Today New College welcomes ministers and worship leaders to a CPD day focusing on Biblical resources. Topics include current scholarship on the Gospel of John and Advent themes in the Hebrew Bible.
At New College Library, we welcome people working in the church to use our outstanding theological collections for research and continuing professional development. Continue reading →
Currently open on the sixth floor of the Main Library at the University of Edinburgh, the Given in Good Faith exhibition explores themes of church history, worship, scripture and science through some of the treasures of New College Library.
We chose the second of these themes, worship, because New College Library’s historic collections preserve many examples of individual and collective forms of worship. And the New College community has come together for religious worship since its beginning, and continues to do so today.
Hore beatissime virginis Marie ad legitimum Sarisburiensis ecclesie ritum … Paris: Francis Regnault, 1534. MH 193
Sixteenth century devotional works such as the printed Book of Hours ‘The Salisbury Rite’ are valuable examples of aids for private worship. Continue reading →
One of our Funk Project cataloguers showed me this item The Fullness of Joy by Frances Ridley Havergal (Hymn 3926) this morning. After a humdrum week of working through variant editions of hymnbooks, this lovely illustrated volume really cheered him up! Continue reading →
New on trial for University of Edinburgh users from 3 March to 31 March is the Canterbury Dictionary of Hymnology.
The Canterbury Dictionary of Hymnology is the replacement for the Dictionary of Hymnology produced by John Julian in 1892, with a supplement in 1907.
It is an essential reference resource for scholars of global hymnody, with information on the hymns of many countries and languages, and a strong emphasis on the historical as well as the contemporary. It includes articles on individual hymns, authors from many countries, hymnals, organisations, and themes, as well as information on hymn tunes and their composers. Covering a multitude of hymn traditions from around the world, it is ecumenical and international.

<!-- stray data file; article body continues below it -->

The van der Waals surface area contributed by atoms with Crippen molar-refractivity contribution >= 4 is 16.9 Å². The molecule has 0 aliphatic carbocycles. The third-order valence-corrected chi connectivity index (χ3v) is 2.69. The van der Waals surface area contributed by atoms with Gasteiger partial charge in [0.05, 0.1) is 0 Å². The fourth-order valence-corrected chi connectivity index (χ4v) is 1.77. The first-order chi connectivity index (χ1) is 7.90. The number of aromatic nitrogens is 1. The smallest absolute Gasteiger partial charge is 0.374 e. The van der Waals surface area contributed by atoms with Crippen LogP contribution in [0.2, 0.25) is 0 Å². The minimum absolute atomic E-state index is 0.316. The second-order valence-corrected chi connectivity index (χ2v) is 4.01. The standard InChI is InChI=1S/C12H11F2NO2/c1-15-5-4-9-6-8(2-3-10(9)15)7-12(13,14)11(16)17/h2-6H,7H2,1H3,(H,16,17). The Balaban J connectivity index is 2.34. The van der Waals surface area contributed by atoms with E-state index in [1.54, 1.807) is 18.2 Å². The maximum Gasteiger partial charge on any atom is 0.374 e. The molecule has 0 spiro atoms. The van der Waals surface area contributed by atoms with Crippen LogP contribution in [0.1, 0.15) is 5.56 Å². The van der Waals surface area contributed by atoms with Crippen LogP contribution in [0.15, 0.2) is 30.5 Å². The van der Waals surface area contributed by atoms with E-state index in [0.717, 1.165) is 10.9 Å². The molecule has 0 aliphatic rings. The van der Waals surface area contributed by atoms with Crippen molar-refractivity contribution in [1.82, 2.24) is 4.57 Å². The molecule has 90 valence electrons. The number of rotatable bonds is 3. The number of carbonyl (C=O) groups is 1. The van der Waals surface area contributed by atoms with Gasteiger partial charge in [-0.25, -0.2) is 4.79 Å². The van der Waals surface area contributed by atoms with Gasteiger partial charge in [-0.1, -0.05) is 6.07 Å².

You can access the trial via the link at : http://www.ed.ac.uk/is/databases-trials. Please give us your feedback as this is a key part of making a case to subscribe to resources like this.
Christine Love-Rodgers, Academic Support Librarian – School of Divinity
We’ve started getting ready for Christmas at New College Library! The Christmas tree is now up in the Funk Reading Room, and we have a display of Christmas carol books from the Hymnology Collections in the entrance to the Library Hall.
The Hymnology Collections grew out of the gift in the 1880s of two thousand hymnbooks from James Thin, the founder of the famous Edinburgh bookshop. This collection has been added to by gift, purchase and the re-organisation of other library books of a similar nature to form the special collection of over five thousand items we have today, which are currently being catalogued online as part of the Funk Donation Projects. Primarily 18th & 19th century printed volumes, the collection covers sacred songs and poetry as well as hymns, including many items intended for children, both for Sunday School and home.
Currently on display we have :
Husk, W.H. Songs of the Nativity ; being Christmas Carols, Ancient and Modern … London : J.C. Hotten, . Hymn 2578.
Christmas carols, hymns, etc. London : F. Pitman [18–?] Hymn 2591 With music for four voices, tonic sol-fa edition.
Hotten, John Camden. A garland of Christmas carols ancient and modern. Including some never before given in any collection. London : J.C. Hotten, 1861. Hymn 2129. A bookplate marks this item as having come from the original James Thin Collection.